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August 2014: The Script

Meg Christian - Ode to a Gym Teacher (1974)

This is JD Doyle and I'm giving that song the honor of starting off this special Queer Music Heritage show. From 1974 and by Meg Christian, "Ode to a Gym Teacher" was one of the very first lesbian anthems. And it was also one of the first songs from the point of view of a young LGBT person, and that's the theme of the show. I'm calling it "Teen View: Music of LGBT Youth." And what I want to do is give voice to our young people, and share how they expressed their struggles, frustrations and longings in song. Now most of these were not written when the artists were actually teens, but they were able to look back and share those feelings. And I hope this sharing connects with my younger listeners, and also those who want to look back.

Kind of carrying on where Meg Christian left off, here's another Women's Music pioneer, Alix Dobkin. From her 1990 album "Yahoo, Australia," Alix will tell us about her "Crushes."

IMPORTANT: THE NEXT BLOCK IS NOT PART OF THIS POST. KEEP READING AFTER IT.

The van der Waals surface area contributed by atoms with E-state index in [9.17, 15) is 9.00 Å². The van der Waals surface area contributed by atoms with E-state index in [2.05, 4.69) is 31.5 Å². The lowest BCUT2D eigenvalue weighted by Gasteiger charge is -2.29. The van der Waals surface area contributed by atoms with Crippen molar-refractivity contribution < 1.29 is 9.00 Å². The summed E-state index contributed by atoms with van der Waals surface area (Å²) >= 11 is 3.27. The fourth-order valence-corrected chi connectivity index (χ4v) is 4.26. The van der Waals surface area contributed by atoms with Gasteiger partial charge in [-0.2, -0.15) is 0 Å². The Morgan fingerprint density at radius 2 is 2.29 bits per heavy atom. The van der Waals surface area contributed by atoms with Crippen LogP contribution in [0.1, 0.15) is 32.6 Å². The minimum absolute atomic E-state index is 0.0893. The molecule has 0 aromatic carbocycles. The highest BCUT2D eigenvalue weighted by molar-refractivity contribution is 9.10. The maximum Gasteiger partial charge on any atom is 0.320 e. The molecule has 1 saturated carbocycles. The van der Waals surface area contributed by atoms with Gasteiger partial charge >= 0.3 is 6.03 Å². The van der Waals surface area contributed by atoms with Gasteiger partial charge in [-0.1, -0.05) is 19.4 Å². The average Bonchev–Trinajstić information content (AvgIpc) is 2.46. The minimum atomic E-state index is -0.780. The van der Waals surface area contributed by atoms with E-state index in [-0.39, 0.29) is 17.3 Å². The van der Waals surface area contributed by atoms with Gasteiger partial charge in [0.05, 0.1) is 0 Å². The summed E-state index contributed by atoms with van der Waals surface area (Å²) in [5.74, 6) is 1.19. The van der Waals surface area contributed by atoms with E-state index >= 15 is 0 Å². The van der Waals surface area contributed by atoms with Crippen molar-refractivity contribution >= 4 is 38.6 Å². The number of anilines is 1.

Alix Dobkin - Crushes (1990)
DykeAppella - I Was a Teenage Lesbian (1998)

Yes, she joined the softball team, that was the group DykeAppella and "I Was a Teenage Lesbian," from 1998, but while many lesbians may have been happy with softball teams, many young gay guys were not at all comfortable with sports, and I can sure vouch for that. From the 1984 album "I Thought You'd Be Taller" Romanovsky & Phillips tell us about their "Outfield Blues."

Romanovsky & Phillips - Outfield Blues (1984)
Bitesize - Switch Hitter (1999)

I bet you didn't see that one coming. I love that song, it's by Julia Serano and the band Bitesize, from 1999, and is one of the few reflecting the viewpoint of a young transgender person.

In the late 1990s there was a gay & lesbian music organization called the GLAMAs, and they had an Awards event every year. For 1999 Austin singer Meg Hentges, who was formerly a member of the band Two Nice Girls, won the award for Best Song, and I totally agree with that choice. It's a favorite of mine. From the CD "Brompton's Cocktail," is "This Kind of Love."

Meg Hentges - This Kind of Love (1999)
Tom Robinson & Sector 27 - Where Can We Go Tonight (1980)

"Where Can We Go Tonight" was the problem of any youth, gay or straight, stuck at home with the folks, but the leader of that band was Tom Robinson, two years after the release of his anthem "Glad to Be Gay," so I think it spoke louder to us.